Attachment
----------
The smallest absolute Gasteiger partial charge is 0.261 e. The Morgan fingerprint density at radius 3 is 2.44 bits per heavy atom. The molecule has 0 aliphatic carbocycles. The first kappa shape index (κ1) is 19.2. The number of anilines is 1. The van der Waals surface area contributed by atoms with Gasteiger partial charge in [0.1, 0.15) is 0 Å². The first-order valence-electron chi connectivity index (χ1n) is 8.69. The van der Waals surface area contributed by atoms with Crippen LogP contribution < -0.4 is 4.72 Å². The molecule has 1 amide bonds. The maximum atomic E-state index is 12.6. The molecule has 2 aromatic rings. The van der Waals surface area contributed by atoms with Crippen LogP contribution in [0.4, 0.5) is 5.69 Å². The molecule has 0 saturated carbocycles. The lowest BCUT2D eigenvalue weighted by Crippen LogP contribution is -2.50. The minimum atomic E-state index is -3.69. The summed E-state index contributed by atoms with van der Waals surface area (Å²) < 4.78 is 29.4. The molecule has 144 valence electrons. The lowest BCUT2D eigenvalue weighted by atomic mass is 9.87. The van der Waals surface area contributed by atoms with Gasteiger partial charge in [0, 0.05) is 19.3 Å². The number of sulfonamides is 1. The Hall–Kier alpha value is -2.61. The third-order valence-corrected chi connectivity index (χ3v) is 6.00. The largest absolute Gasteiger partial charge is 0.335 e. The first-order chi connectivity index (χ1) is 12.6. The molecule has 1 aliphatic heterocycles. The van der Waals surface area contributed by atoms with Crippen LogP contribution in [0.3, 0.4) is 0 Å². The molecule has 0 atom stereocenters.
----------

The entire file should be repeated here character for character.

The smallest absolute Gasteiger partial charge is 0.261 e. The Morgan fingerprint density at radius 3 is 2.44 bits per heavy atom. The molecule has 0 aliphatic carbocycles. The first kappa shape index (κ1) is 19.2. The number of anilines is 1. The van der Waals surface area contributed by atoms with Gasteiger partial charge in [0.1, 0.15) is 0 Å². The first-order valence-electron chi connectivity index (χ1n) is 8.69. The van der Waals surface area contributed by atoms with Crippen LogP contribution < -0.4 is 4.72 Å². The molecule has 1 amide bonds. The maximum atomic E-state index is 12.6. The molecule has 2 aromatic rings. The van der Waals surface area contributed by atoms with Crippen LogP contribution in [0.4, 0.5) is 5.69 Å². The molecule has 0 saturated carbocycles. The lowest BCUT2D eigenvalue weighted by Crippen LogP contribution is -2.50. The minimum atomic E-state index is -3.69. The summed E-state index contributed by atoms with van der Waals surface area (Å²) < 4.78 is 29.4. The molecule has 144 valence electrons. The lowest BCUT2D eigenvalue weighted by atomic mass is 9.87. The van der Waals surface area contributed by atoms with Gasteiger partial charge in [0, 0.05) is 19.3 Å². The number of sulfonamides is 1. The Hall–Kier alpha value is -2.61. The third-order valence-corrected chi connectivity index (χ3v) is 6.00. The largest absolute Gasteiger partial charge is 0.335 e. The first-order chi connectivity index (χ1) is 12.6. The molecule has 1 aliphatic heterocycles. The van der Waals surface area contributed by atoms with Crippen LogP contribution in [0.3, 0.4) is 0 Å². The molecule has 0 atom stereocenters.